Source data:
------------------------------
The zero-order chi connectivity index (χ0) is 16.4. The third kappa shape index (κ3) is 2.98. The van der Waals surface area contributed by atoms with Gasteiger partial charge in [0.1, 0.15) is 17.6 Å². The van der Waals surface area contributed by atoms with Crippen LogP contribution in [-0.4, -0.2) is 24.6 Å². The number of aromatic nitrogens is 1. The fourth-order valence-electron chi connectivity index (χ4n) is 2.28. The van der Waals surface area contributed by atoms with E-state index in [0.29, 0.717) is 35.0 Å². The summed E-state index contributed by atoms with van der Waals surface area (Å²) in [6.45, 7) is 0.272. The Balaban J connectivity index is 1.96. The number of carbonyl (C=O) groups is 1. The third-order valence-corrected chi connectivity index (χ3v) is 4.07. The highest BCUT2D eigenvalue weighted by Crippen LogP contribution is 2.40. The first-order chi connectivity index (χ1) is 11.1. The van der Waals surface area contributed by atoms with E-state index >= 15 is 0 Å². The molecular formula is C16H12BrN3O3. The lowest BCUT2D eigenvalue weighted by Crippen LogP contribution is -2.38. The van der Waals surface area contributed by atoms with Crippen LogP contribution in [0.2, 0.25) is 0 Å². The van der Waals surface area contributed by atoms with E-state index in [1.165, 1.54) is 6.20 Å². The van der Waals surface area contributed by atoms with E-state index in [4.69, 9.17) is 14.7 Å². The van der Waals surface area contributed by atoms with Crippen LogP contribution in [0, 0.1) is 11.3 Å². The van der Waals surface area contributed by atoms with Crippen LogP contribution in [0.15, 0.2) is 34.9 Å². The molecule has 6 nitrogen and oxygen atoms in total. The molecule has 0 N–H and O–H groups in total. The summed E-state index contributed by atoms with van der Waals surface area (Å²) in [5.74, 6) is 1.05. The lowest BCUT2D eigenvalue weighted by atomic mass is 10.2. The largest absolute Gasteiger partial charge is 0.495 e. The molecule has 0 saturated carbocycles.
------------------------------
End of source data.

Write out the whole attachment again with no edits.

The zero-order chi connectivity index (χ0) is 16.4. The third kappa shape index (κ3) is 2.98. The van der Waals surface area contributed by atoms with Gasteiger partial charge in [0.1, 0.15) is 17.6 Å². The van der Waals surface area contributed by atoms with Crippen LogP contribution in [-0.4, -0.2) is 24.6 Å². The number of aromatic nitrogens is 1. The fourth-order valence-electron chi connectivity index (χ4n) is 2.28. The van der Waals surface area contributed by atoms with E-state index in [0.29, 0.717) is 35.0 Å². The summed E-state index contributed by atoms with van der Waals surface area (Å²) in [6.45, 7) is 0.272. The Balaban J connectivity index is 1.96. The number of carbonyl (C=O) groups is 1. The third-order valence-corrected chi connectivity index (χ3v) is 4.07. The highest BCUT2D eigenvalue weighted by Crippen LogP contribution is 2.40. The first-order chi connectivity index (χ1) is 11.1. The van der Waals surface area contributed by atoms with E-state index >= 15 is 0 Å². The molecular formula is C16H12BrN3O3. The lowest BCUT2D eigenvalue weighted by Crippen LogP contribution is -2.38. The van der Waals surface area contributed by atoms with Crippen LogP contribution in [0.2, 0.25) is 0 Å². The van der Waals surface area contributed by atoms with E-state index in [1.165, 1.54) is 6.20 Å². The van der Waals surface area contributed by atoms with E-state index in [4.69, 9.17) is 14.7 Å². The van der Waals surface area contributed by atoms with Crippen LogP contribution in [0, 0.1) is 11.3 Å². The van der Waals surface area contributed by atoms with Crippen LogP contribution in [0.15, 0.2) is 34.9 Å². The molecule has 6 nitrogen and oxygen atoms in total. The molecule has 0 N–H and O–H groups in total. The summed E-state index contributed by atoms with van der Waals surface area (Å²) in [5.74, 6) is 1.05. The lowest BCUT2D eigenvalue weighted by atomic mass is 10.2. The largest absolute Gasteiger partial charge is 0.495 e. The molecule has 0 saturated carbocycles.